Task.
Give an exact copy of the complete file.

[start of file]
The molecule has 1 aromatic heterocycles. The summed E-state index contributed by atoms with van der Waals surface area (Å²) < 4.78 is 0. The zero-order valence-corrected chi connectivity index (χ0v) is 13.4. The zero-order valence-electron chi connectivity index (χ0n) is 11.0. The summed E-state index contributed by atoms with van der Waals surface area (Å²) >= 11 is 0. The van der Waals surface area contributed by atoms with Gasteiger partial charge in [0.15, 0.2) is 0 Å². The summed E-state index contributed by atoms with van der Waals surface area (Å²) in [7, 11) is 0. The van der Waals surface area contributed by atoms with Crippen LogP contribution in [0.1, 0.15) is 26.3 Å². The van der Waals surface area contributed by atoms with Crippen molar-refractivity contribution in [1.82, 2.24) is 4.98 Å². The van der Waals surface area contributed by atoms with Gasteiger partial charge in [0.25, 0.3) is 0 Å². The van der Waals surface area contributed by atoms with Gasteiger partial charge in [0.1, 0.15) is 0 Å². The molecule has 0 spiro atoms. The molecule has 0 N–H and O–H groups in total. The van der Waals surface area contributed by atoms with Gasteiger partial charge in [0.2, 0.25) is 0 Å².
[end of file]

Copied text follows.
The molecule has 1 aromatic heterocycles. The summed E-state index contributed by atoms with van der Waals surface area (Å²) < 4.78 is 0. The zero-order valence-corrected chi connectivity index (χ0v) is 13.4. The zero-order valence-electron chi connectivity index (χ0n) is 11.0. The summed E-state index contributed by atoms with van der Waals surface area (Å²) >= 11 is 0. The van der Waals surface area contributed by atoms with Gasteiger partial charge in [0.15, 0.2) is 0 Å². The summed E-state index contributed by atoms with van der Waals surface area (Å²) in [7, 11) is 0. The van der Waals surface area contributed by atoms with Crippen LogP contribution in [0.1, 0.15) is 26.3 Å². The van der Waals surface area contributed by atoms with Crippen molar-refractivity contribution in [1.82, 2.24) is 4.98 Å². The van der Waals surface area contributed by atoms with Gasteiger partial charge in [0.25, 0.3) is 0 Å². The van der Waals surface area contributed by atoms with Gasteiger partial charge in [0.1, 0.15) is 0 Å². The molecule has 0 spiro atoms. The molecule has 0 N–H and O–H groups in total. The van der Waals surface area contributed by atoms with Gasteiger partial charge in [0.2, 0.25) is 0 Å².